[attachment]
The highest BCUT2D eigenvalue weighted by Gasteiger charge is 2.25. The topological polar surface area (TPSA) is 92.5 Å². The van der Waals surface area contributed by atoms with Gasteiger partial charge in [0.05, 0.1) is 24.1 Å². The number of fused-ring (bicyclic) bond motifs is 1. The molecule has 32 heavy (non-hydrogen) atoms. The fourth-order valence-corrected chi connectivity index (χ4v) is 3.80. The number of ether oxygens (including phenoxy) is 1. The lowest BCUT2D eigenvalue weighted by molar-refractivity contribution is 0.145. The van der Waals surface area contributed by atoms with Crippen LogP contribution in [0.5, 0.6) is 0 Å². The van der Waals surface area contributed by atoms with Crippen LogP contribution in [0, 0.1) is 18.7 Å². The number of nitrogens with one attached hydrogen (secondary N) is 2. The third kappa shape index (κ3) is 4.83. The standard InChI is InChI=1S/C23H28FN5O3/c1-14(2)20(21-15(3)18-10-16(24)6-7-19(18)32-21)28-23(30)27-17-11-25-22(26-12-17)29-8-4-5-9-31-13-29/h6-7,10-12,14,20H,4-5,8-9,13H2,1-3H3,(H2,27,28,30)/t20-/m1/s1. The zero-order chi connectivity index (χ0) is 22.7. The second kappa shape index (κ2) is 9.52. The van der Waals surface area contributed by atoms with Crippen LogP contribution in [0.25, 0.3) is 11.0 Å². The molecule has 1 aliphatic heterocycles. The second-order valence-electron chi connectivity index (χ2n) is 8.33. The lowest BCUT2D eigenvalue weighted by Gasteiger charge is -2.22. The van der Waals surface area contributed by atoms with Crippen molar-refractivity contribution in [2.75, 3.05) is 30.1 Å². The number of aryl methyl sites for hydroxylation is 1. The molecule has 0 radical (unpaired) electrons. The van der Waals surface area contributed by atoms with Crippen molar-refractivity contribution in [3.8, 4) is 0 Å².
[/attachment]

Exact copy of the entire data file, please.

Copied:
The highest BCUT2D eigenvalue weighted by Gasteiger charge is 2.25. The topological polar surface area (TPSA) is 92.5 Å². The van der Waals surface area contributed by atoms with Gasteiger partial charge in [0.05, 0.1) is 24.1 Å². The number of fused-ring (bicyclic) bond motifs is 1. The molecule has 32 heavy (non-hydrogen) atoms. The fourth-order valence-corrected chi connectivity index (χ4v) is 3.80. The number of ether oxygens (including phenoxy) is 1. The lowest BCUT2D eigenvalue weighted by molar-refractivity contribution is 0.145. The van der Waals surface area contributed by atoms with Crippen LogP contribution in [0.5, 0.6) is 0 Å². The van der Waals surface area contributed by atoms with Crippen LogP contribution in [0, 0.1) is 18.7 Å². The number of nitrogens with one attached hydrogen (secondary N) is 2. The third kappa shape index (κ3) is 4.83. The standard InChI is InChI=1S/C23H28FN5O3/c1-14(2)20(21-15(3)18-10-16(24)6-7-19(18)32-21)28-23(30)27-17-11-25-22(26-12-17)29-8-4-5-9-31-13-29/h6-7,10-12,14,20H,4-5,8-9,13H2,1-3H3,(H2,27,28,30)/t20-/m1/s1. The zero-order chi connectivity index (χ0) is 22.7. The second kappa shape index (κ2) is 9.52. The van der Waals surface area contributed by atoms with Crippen LogP contribution in [0.25, 0.3) is 11.0 Å². The molecule has 1 aliphatic heterocycles. The second-order valence-electron chi connectivity index (χ2n) is 8.33. The lowest BCUT2D eigenvalue weighted by Gasteiger charge is -2.22. The van der Waals surface area contributed by atoms with Crippen molar-refractivity contribution in [2.75, 3.05) is 30.1 Å². The number of aryl methyl sites for hydroxylation is 1. The molecule has 0 radical (unpaired) electrons. The van der Waals surface area contributed by atoms with Crippen molar-refractivity contribution in [3.8, 4) is 0 Å².